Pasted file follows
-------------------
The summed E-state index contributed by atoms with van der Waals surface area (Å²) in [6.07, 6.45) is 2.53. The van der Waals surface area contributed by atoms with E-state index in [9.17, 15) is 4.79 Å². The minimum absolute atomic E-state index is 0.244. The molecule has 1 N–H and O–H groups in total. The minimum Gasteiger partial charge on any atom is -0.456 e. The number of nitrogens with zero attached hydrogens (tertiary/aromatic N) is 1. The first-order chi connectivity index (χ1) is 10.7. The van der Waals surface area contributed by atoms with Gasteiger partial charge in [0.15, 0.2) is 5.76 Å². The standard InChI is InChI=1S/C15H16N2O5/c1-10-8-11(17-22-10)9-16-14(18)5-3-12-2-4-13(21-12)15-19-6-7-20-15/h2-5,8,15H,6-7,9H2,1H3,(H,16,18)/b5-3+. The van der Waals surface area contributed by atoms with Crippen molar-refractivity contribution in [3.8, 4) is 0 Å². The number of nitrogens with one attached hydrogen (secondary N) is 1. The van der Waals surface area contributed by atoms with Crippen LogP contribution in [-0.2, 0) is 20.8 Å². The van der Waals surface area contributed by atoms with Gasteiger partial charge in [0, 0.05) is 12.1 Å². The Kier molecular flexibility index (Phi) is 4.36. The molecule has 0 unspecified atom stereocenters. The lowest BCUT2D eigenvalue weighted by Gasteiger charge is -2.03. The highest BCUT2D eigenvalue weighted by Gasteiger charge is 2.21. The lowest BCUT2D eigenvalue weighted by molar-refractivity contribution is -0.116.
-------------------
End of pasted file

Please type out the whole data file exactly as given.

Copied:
The summed E-state index contributed by atoms with van der Waals surface area (Å²) in [6.07, 6.45) is 2.53. The van der Waals surface area contributed by atoms with E-state index in [9.17, 15) is 4.79 Å². The minimum absolute atomic E-state index is 0.244. The molecule has 1 N–H and O–H groups in total. The minimum Gasteiger partial charge on any atom is -0.456 e. The number of nitrogens with zero attached hydrogens (tertiary/aromatic N) is 1. The first-order chi connectivity index (χ1) is 10.7. The van der Waals surface area contributed by atoms with Gasteiger partial charge in [0.15, 0.2) is 5.76 Å². The standard InChI is InChI=1S/C15H16N2O5/c1-10-8-11(17-22-10)9-16-14(18)5-3-12-2-4-13(21-12)15-19-6-7-20-15/h2-5,8,15H,6-7,9H2,1H3,(H,16,18)/b5-3+. The van der Waals surface area contributed by atoms with Crippen molar-refractivity contribution in [3.8, 4) is 0 Å². The number of nitrogens with one attached hydrogen (secondary N) is 1. The van der Waals surface area contributed by atoms with Crippen LogP contribution in [-0.2, 0) is 20.8 Å². The van der Waals surface area contributed by atoms with Gasteiger partial charge in [0, 0.05) is 12.1 Å². The Kier molecular flexibility index (Phi) is 4.36. The molecule has 0 unspecified atom stereocenters. The lowest BCUT2D eigenvalue weighted by Gasteiger charge is -2.03. The highest BCUT2D eigenvalue weighted by Gasteiger charge is 2.21. The lowest BCUT2D eigenvalue weighted by molar-refractivity contribution is -0.116.